What is Psoriasis?
Psoriasis is a common skin condition affecting nearly 7 millions Americans. The skin condition is characterized by rapid turn over of skin cells driven by an underlying inflammatory process. Some of commonly affects body areas include the knees, elbows, and scalp, but it can also affect the torso, palms, feet, and even the nails. Clinically, psoriasis can look like red patches or plaques, and some can be covered with white scales. These lesions can be itchy and painful, and they can bleed.
What Causes Psoriasis?
Multiple factors have been attributed to play a role in the development of psoriasis. Emotional stress, infection (e.g., streptococcal exposure) and trauma are known aggravating triggers that exacerbate the disease. Among these factors, emotional and mental stress has been well documented. In addition, certain drugs such as hypertension medications (e.g., beta blockers) and ibuprofen (e.g., Motrin etc) can also play a role. Lastly, there is a strong genetic connection. Multiple family members tend to have psoriasis.
How to Treat Psoriasis?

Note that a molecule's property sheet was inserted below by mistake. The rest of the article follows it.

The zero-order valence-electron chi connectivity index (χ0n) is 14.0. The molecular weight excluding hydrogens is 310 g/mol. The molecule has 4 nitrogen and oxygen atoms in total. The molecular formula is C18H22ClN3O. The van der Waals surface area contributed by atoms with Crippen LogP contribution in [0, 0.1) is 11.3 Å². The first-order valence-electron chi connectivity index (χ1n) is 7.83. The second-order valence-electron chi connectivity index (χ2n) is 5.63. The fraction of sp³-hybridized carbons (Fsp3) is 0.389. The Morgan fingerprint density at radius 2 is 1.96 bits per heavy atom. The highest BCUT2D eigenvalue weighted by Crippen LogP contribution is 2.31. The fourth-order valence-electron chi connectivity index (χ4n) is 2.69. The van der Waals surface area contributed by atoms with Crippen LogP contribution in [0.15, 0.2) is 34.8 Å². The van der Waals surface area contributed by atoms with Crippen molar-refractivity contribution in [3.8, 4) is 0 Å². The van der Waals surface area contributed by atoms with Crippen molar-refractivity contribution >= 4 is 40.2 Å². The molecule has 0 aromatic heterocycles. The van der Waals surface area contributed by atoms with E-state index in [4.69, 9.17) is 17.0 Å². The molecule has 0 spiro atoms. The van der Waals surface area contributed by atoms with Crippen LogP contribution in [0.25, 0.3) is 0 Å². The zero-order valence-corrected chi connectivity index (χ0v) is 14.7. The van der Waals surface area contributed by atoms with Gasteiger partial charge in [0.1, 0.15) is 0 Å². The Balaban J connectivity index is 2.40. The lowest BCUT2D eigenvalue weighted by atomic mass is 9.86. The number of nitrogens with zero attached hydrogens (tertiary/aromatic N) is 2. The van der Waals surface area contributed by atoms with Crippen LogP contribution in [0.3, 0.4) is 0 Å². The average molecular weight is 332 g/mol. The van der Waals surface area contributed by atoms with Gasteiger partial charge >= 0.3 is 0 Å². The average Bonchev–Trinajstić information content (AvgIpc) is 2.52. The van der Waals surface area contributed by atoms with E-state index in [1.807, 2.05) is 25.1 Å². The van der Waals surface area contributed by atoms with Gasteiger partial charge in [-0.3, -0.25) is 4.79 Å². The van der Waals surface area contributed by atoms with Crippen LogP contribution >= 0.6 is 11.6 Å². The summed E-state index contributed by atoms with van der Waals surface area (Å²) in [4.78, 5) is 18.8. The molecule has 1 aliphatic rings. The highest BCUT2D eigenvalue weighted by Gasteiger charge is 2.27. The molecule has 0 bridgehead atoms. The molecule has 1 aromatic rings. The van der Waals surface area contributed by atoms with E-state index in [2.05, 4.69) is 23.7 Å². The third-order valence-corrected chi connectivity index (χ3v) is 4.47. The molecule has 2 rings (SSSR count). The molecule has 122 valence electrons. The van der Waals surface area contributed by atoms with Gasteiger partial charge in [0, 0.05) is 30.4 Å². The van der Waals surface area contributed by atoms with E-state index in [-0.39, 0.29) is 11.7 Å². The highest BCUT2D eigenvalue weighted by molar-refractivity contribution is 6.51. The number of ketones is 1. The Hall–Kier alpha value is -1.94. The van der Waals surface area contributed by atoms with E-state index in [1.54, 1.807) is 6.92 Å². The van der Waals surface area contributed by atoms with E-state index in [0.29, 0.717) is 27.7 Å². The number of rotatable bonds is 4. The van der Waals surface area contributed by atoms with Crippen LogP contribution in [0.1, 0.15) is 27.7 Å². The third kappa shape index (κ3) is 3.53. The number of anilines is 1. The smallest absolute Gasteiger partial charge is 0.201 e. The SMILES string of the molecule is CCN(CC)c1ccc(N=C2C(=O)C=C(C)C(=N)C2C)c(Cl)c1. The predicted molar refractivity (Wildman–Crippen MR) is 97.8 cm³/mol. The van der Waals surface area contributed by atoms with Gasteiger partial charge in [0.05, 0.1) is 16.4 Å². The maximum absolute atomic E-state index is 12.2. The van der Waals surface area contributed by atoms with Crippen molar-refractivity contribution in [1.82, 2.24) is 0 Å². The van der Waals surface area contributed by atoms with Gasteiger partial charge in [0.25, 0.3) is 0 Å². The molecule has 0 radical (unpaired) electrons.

In the past decade, there has been tremendous new medical research trying to understand the mechanisms and coming up innovative and effective treatment options. Topical steroids, salicyclic acids, vitamin D remain as viable options for patients with mild diseases. More and more, physicians are prescribing biologics, such TNF-a, IL-17 blockers for patients with extensive diseases. Some of the newer injectable biologics are able to achieve near clearance of psoriasis. Also, many people are also turning to natural and herbal remedies to help them in finding relief for itchy, cracked and dry skin. There are many options. It is important for people with psoriasis to consult a physician (e.g., dermatologist) about all the great treatment options.